Stock brokers play an integral role in facilitating investments and the management of portfolios for investors. They make money by levying commissions and trading fees for their services.
As an investor, it can be helpful for you to understand the different types of fees charged by a stock brokerage, allowing you to make more informed trading and investment decisions.
In this guide, we explain the roles of stock brokers, the types of fees that stock brokers charge, how zero-commission brokers make money, and more.
What Does a Stock Broker Do?
Money brokers act like a matching engine, connecting traders and financial markets. They match and execute orders for buyers and sellers. With a traditional broker, traders can access financial assets like stocks, bonds, and other securities.
Whether you are trading through a digital platform or an advisor, a stock broker's role determines the different fees you pay. Here are the different types of brokers
They offer a large assortment of financial services ranging from account management to tax consulting. High-net investors use these brokers for their premium service, but fees can be substantial. Fees include management and annual fees.
Discount Stock Brokers
These brokers provide low-cost services to cost-conscious traders. Unlike full-service brokers, online discount brokers let investors manage their own portfolios. Fees include commissions, inactivity fees, monthly/annual fees, overnight fees, and transfer fees.
Direct Access Brokers
They operate proprietary trading platforms that help investors access financial markets directly. They cater to professional and advanced traders who need full exposure to the market. Fees include commissions, platform, inactivity, maintenance, and market insight/data.
Types of Fees that Stock Brokers Charge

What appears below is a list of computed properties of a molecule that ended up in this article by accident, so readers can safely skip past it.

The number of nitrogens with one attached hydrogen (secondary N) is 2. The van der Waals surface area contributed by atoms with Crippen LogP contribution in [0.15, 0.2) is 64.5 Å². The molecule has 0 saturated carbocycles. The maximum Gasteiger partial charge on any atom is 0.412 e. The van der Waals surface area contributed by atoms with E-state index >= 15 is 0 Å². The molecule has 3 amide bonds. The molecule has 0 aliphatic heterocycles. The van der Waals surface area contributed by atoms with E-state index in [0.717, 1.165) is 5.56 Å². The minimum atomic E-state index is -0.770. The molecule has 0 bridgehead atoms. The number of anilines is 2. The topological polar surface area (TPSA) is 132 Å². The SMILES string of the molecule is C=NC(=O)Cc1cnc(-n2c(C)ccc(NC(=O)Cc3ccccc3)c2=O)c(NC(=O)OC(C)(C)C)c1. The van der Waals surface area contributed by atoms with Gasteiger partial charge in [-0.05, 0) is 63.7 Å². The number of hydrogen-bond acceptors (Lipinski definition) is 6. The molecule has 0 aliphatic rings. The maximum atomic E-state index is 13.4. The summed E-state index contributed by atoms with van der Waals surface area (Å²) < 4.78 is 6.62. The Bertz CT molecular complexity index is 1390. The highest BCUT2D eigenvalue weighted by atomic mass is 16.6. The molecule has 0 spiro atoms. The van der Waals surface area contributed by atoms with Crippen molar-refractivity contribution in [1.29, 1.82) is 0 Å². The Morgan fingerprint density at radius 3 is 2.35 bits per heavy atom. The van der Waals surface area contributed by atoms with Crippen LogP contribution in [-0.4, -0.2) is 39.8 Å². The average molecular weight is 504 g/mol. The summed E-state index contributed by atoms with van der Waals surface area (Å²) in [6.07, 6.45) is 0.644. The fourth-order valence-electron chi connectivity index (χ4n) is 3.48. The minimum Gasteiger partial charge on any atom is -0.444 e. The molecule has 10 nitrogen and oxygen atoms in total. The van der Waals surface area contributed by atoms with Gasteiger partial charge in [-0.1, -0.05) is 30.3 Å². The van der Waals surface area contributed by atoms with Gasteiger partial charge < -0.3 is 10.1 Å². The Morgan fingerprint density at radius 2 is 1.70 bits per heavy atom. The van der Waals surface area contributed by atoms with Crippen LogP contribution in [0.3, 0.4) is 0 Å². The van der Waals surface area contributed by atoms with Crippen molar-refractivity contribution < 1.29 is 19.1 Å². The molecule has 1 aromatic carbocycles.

Commissions and fees are the most significant sources of revenue for brokers. Let’s find out the different kinds of fees that brokers charge.
Stock brokers may require you to pay a small percentage or a fixed fee for the trade value or volume. Brokers can charge anything from 0.01% - 1% when you open or close a trade. These fractional percentages may look small but add up quickly, especially when trading multiple times or in large amounts.
The rise in digital brokers has led to a surge in zero-commission trading. Investors can now avoid paying commissions by using these zero-commission brokers. For example, platforms like eToro and Robinhood don’t charge any commissions.
Interest rates are a significant revenue stream for brokers. Brokerages hold lots of cash balances in traders’ accounts.
Discount brokers often offer interest-bearing accounts to their clients. The broker can put the money in a low-risk market fund or government securities to generate income. From this investment, the broker earns interest.
Stock brokers also generate income from investors who buy shares on margins. The interest comes from lending the investor money for investments.
Premium Services Fees